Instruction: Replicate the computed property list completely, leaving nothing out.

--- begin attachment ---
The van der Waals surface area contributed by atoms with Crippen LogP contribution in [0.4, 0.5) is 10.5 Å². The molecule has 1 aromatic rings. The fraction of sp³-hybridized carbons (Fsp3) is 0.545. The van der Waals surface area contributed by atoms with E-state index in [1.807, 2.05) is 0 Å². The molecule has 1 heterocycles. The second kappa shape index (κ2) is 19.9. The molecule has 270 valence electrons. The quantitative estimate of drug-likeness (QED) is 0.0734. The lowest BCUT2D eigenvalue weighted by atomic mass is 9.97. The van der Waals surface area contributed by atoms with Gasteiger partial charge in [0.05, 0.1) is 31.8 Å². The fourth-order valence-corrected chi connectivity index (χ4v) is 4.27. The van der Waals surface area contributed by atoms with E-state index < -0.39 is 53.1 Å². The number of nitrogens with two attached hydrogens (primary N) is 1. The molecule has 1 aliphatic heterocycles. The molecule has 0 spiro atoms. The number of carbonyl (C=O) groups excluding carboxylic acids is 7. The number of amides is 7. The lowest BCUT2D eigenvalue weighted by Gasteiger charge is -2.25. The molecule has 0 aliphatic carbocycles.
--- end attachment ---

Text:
The van der Waals surface area contributed by atoms with Crippen LogP contribution in [0.4, 0.5) is 10.5 Å². The molecule has 1 aromatic rings. The fraction of sp³-hybridized carbons (Fsp3) is 0.545. The van der Waals surface area contributed by atoms with E-state index in [1.807, 2.05) is 0 Å². The molecule has 1 heterocycles. The second kappa shape index (κ2) is 19.9. The molecule has 270 valence electrons. The quantitative estimate of drug-likeness (QED) is 0.0734. The lowest BCUT2D eigenvalue weighted by atomic mass is 9.97. The van der Waals surface area contributed by atoms with Gasteiger partial charge in [0.05, 0.1) is 31.8 Å². The fourth-order valence-corrected chi connectivity index (χ4v) is 4.27. The van der Waals surface area contributed by atoms with E-state index < -0.39 is 53.1 Å². The number of nitrogens with two attached hydrogens (primary N) is 1. The molecule has 1 aliphatic heterocycles. The molecule has 0 spiro atoms. The number of carbonyl (C=O) groups excluding carboxylic acids is 7. The number of amides is 7. The lowest BCUT2D eigenvalue weighted by Gasteiger charge is -2.25. The molecule has 0 aliphatic carbocycles.